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Dr K K Aggarwal

Managing grief by free expressive writing

By Dr K K Aggarwal
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The loss of a loved is often painful. The resultant grief makes it hard to eat, sleep and leads to loss of interest in routine life, affecting behavior and judgment.

Some can feel agitated or exhausted, to sob unexpectedly, or to withdraw from the world and others may find themselves struggling with feelings of sorrow, numbness, anger, guilt, despair, irritability, relief, or anxiety.

It is well known that disclosing deep emotions through writing can boost immune function as well as mood and well-being. Conversely, the stress of holding in strong feelings can increase blood pressure and heart rate and increase muscle tension.

One can write on a piece of paper, in his personal book, on the open website or keep it in the mind. One doesn’t have to preserve the emotions and can throw away the writings.

In absence of deeply troubling situations, such as suicide or a violent death, which are best explored with the help of an experienced therapist, one can choose writing as a way to express the grief.

  • Start writing for 15 to 30 minutes a day for 3 to 4 days.
  • Continue up to a week if it is helping.
  • Continue writing for 15 to 30 minutes once a week for a month.
  • Writing has stronger effects when it extends for more number of days.
  • Remember, writing about grief and loss can trigger strong emotions (one may cry or feel deeply upset).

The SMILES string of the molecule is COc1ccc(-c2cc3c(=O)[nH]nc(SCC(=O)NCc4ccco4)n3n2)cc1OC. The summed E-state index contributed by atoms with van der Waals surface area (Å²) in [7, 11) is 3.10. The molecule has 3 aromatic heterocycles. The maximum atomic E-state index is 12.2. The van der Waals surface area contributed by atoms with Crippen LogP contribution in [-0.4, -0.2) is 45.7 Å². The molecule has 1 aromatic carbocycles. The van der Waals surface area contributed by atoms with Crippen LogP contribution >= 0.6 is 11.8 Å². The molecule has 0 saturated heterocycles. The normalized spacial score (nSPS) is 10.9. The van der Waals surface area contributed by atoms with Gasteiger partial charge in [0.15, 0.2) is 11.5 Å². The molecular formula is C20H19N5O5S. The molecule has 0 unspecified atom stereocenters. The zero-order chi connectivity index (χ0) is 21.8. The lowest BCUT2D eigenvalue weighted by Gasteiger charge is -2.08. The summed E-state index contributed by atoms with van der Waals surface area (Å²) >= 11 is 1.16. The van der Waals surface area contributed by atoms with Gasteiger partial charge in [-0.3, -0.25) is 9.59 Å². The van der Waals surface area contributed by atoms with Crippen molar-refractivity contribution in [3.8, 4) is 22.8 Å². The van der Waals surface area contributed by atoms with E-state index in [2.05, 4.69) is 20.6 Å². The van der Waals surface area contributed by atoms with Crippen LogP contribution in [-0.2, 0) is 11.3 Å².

• Several people find journal writing valuable and report feeling better afterward.
  • Don’t worry about grammar or sentence structure.
  • Truly let go. Write down how you feel and why you feel that way.

(Source: Harvard News Letter)

Eating disorders are contagious

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Quoting a study published in the International Journal of Eating Disorders, Padma Shri & Dr. BC Roy National Awardee, Dr. KK Aggarwal, President Heart Care Foundation of India & National Vice President-Elect IMA said that eating disorders are contagious.

According to the researchers, binge eating, fasting, use of diet pill and other eating disorder symptoms cluster amongst young adolescent females. In the study, it was found that a pair of students from the same state was 4 to 10% more likely to share an eating disordered behavior compared to pairs in which each person came from a different state.

Dr. Aggarwal said that most students try to copy the eating fads of one another. The study explains why people follow each other and attempt weight loss programmes even if they are not scientifically proven.